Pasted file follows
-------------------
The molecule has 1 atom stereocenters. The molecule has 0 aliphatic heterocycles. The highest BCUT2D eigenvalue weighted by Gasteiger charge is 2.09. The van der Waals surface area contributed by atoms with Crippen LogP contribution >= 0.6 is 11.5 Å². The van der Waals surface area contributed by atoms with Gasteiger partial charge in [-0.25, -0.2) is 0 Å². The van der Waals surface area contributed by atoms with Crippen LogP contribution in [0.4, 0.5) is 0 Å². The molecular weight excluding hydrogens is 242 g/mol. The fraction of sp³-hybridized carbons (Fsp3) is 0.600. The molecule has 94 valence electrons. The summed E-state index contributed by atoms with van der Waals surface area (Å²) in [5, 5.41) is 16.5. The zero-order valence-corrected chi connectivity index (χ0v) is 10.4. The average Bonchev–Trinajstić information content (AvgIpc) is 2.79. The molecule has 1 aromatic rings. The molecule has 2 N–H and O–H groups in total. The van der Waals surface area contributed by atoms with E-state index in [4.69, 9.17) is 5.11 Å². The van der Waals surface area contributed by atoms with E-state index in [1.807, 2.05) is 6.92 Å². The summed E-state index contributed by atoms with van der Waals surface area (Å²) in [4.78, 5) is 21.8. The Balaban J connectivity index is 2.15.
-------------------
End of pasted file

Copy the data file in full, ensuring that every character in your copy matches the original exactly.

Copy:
The molecule has 1 atom stereocenters. The molecule has 0 aliphatic heterocycles. The highest BCUT2D eigenvalue weighted by Gasteiger charge is 2.09. The van der Waals surface area contributed by atoms with Crippen LogP contribution >= 0.6 is 11.5 Å². The van der Waals surface area contributed by atoms with Gasteiger partial charge in [-0.25, -0.2) is 0 Å². The van der Waals surface area contributed by atoms with Crippen LogP contribution in [0.4, 0.5) is 0 Å². The molecular weight excluding hydrogens is 242 g/mol. The fraction of sp³-hybridized carbons (Fsp3) is 0.600. The molecule has 94 valence electrons. The summed E-state index contributed by atoms with van der Waals surface area (Å²) in [5, 5.41) is 16.5. The zero-order valence-corrected chi connectivity index (χ0v) is 10.4. The average Bonchev–Trinajstić information content (AvgIpc) is 2.79. The molecule has 1 aromatic rings. The molecule has 2 N–H and O–H groups in total. The van der Waals surface area contributed by atoms with E-state index in [4.69, 9.17) is 5.11 Å². The van der Waals surface area contributed by atoms with E-state index in [1.807, 2.05) is 6.92 Å². The summed E-state index contributed by atoms with van der Waals surface area (Å²) in [4.78, 5) is 21.8. The Balaban J connectivity index is 2.15.